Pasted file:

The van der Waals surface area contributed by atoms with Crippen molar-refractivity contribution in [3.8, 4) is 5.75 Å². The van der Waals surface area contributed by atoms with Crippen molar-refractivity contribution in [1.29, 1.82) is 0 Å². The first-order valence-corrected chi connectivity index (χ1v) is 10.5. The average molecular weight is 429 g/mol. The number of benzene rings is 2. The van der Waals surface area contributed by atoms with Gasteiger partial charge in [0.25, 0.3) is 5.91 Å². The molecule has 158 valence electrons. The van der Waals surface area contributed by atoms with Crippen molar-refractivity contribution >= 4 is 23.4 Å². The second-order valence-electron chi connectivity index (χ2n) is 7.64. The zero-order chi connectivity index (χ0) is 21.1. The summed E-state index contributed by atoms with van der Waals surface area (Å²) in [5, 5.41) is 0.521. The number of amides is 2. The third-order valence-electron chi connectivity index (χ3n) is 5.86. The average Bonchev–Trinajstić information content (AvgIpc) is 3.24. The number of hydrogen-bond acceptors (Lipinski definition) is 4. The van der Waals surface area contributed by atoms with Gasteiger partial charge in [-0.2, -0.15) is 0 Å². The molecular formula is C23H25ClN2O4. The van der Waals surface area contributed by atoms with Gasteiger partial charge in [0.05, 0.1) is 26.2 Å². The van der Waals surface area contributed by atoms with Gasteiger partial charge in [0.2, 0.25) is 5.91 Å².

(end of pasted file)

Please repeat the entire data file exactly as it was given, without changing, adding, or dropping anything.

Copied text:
The van der Waals surface area contributed by atoms with Crippen molar-refractivity contribution in [3.8, 4) is 5.75 Å². The van der Waals surface area contributed by atoms with Crippen molar-refractivity contribution in [1.29, 1.82) is 0 Å². The first-order valence-corrected chi connectivity index (χ1v) is 10.5. The average molecular weight is 429 g/mol. The number of benzene rings is 2. The van der Waals surface area contributed by atoms with Gasteiger partial charge in [0.25, 0.3) is 5.91 Å². The molecule has 158 valence electrons. The van der Waals surface area contributed by atoms with Crippen molar-refractivity contribution >= 4 is 23.4 Å². The second-order valence-electron chi connectivity index (χ2n) is 7.64. The zero-order chi connectivity index (χ0) is 21.1. The summed E-state index contributed by atoms with van der Waals surface area (Å²) in [5, 5.41) is 0.521. The number of amides is 2. The third-order valence-electron chi connectivity index (χ3n) is 5.86. The average Bonchev–Trinajstić information content (AvgIpc) is 3.24. The number of hydrogen-bond acceptors (Lipinski definition) is 4. The van der Waals surface area contributed by atoms with Gasteiger partial charge in [-0.2, -0.15) is 0 Å². The molecular formula is C23H25ClN2O4. The van der Waals surface area contributed by atoms with Gasteiger partial charge in [0.05, 0.1) is 26.2 Å². The van der Waals surface area contributed by atoms with Gasteiger partial charge in [0.2, 0.25) is 5.91 Å².